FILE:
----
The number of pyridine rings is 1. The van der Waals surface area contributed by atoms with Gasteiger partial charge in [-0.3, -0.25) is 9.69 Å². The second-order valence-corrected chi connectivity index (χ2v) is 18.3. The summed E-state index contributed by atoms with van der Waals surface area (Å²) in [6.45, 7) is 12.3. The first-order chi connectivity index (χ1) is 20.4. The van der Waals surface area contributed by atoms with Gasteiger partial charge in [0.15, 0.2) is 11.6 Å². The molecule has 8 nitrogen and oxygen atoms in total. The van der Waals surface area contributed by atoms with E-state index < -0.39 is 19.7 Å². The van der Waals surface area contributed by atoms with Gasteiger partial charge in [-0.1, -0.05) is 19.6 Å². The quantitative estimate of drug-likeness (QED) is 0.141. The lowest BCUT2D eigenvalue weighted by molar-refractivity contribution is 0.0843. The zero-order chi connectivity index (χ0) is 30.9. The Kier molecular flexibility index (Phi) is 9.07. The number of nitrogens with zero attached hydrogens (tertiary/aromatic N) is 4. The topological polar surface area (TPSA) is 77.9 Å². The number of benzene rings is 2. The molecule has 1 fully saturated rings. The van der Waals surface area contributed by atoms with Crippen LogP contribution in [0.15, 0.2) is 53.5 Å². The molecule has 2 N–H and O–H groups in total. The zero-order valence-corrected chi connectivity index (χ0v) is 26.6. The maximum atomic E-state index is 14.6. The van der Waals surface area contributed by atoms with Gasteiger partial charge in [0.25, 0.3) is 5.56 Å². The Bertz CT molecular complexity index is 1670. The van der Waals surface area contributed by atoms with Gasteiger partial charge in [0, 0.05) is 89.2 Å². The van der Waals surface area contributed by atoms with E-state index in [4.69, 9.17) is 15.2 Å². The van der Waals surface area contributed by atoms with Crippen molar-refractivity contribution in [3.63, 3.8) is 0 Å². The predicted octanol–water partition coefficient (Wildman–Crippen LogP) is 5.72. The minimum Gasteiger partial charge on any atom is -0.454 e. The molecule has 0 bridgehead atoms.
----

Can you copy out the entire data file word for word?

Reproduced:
The number of pyridine rings is 1. The van der Waals surface area contributed by atoms with Gasteiger partial charge in [-0.3, -0.25) is 9.69 Å². The second-order valence-corrected chi connectivity index (χ2v) is 18.3. The summed E-state index contributed by atoms with van der Waals surface area (Å²) in [6.45, 7) is 12.3. The first-order chi connectivity index (χ1) is 20.4. The van der Waals surface area contributed by atoms with Gasteiger partial charge in [0.15, 0.2) is 11.6 Å². The molecule has 8 nitrogen and oxygen atoms in total. The van der Waals surface area contributed by atoms with E-state index < -0.39 is 19.7 Å². The van der Waals surface area contributed by atoms with Gasteiger partial charge in [-0.1, -0.05) is 19.6 Å². The quantitative estimate of drug-likeness (QED) is 0.141. The lowest BCUT2D eigenvalue weighted by molar-refractivity contribution is 0.0843. The zero-order chi connectivity index (χ0) is 30.9. The Kier molecular flexibility index (Phi) is 9.07. The number of nitrogens with zero attached hydrogens (tertiary/aromatic N) is 4. The topological polar surface area (TPSA) is 77.9 Å². The number of benzene rings is 2. The molecule has 1 fully saturated rings. The van der Waals surface area contributed by atoms with Crippen LogP contribution in [0.15, 0.2) is 53.5 Å². The molecule has 2 N–H and O–H groups in total. The zero-order valence-corrected chi connectivity index (χ0v) is 26.6. The maximum atomic E-state index is 14.6. The van der Waals surface area contributed by atoms with Gasteiger partial charge in [0.25, 0.3) is 5.56 Å². The Bertz CT molecular complexity index is 1670. The van der Waals surface area contributed by atoms with Gasteiger partial charge in [0, 0.05) is 89.2 Å². The van der Waals surface area contributed by atoms with E-state index in [4.69, 9.17) is 15.2 Å². The van der Waals surface area contributed by atoms with Crippen molar-refractivity contribution in [3.63, 3.8) is 0 Å². The predicted octanol–water partition coefficient (Wildman–Crippen LogP) is 5.72. The minimum Gasteiger partial charge on any atom is -0.454 e. The molecule has 0 bridgehead atoms.